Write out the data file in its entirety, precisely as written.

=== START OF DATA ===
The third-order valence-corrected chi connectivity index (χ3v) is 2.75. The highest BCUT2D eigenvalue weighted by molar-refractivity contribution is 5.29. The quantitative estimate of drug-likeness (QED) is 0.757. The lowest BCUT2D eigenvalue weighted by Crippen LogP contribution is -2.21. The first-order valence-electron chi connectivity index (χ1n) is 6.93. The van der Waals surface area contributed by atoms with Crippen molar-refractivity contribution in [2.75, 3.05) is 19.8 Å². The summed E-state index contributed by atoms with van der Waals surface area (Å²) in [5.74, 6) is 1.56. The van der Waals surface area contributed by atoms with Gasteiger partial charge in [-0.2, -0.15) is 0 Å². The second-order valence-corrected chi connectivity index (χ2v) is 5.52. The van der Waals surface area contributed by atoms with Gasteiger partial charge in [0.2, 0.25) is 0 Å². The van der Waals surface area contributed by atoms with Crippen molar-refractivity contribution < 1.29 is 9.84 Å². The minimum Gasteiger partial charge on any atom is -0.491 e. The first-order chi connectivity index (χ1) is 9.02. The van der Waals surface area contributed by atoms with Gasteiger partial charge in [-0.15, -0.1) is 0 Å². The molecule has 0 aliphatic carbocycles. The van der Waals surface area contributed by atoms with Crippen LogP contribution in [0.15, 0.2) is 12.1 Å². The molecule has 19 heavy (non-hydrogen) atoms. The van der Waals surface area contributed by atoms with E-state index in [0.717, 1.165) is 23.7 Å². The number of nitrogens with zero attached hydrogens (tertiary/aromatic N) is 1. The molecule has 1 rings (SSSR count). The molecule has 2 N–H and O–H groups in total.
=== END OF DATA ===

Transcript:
The third-order valence-corrected chi connectivity index (χ3v) is 2.75. The highest BCUT2D eigenvalue weighted by molar-refractivity contribution is 5.29. The quantitative estimate of drug-likeness (QED) is 0.757. The lowest BCUT2D eigenvalue weighted by Crippen LogP contribution is -2.21. The first-order valence-electron chi connectivity index (χ1n) is 6.93. The van der Waals surface area contributed by atoms with Crippen molar-refractivity contribution in [2.75, 3.05) is 19.8 Å². The summed E-state index contributed by atoms with van der Waals surface area (Å²) in [5.74, 6) is 1.56. The van der Waals surface area contributed by atoms with Gasteiger partial charge in [-0.2, -0.15) is 0 Å². The second-order valence-corrected chi connectivity index (χ2v) is 5.52. The van der Waals surface area contributed by atoms with Gasteiger partial charge in [0.2, 0.25) is 0 Å². The van der Waals surface area contributed by atoms with Crippen molar-refractivity contribution < 1.29 is 9.84 Å². The minimum Gasteiger partial charge on any atom is -0.491 e. The first-order chi connectivity index (χ1) is 9.02. The van der Waals surface area contributed by atoms with Gasteiger partial charge in [-0.15, -0.1) is 0 Å². The molecule has 0 aliphatic carbocycles. The van der Waals surface area contributed by atoms with Crippen LogP contribution in [0.15, 0.2) is 12.1 Å². The molecule has 19 heavy (non-hydrogen) atoms. The van der Waals surface area contributed by atoms with E-state index in [0.717, 1.165) is 23.7 Å². The number of nitrogens with zero attached hydrogens (tertiary/aromatic N) is 1. The molecule has 1 rings (SSSR count). The molecule has 2 N–H and O–H groups in total.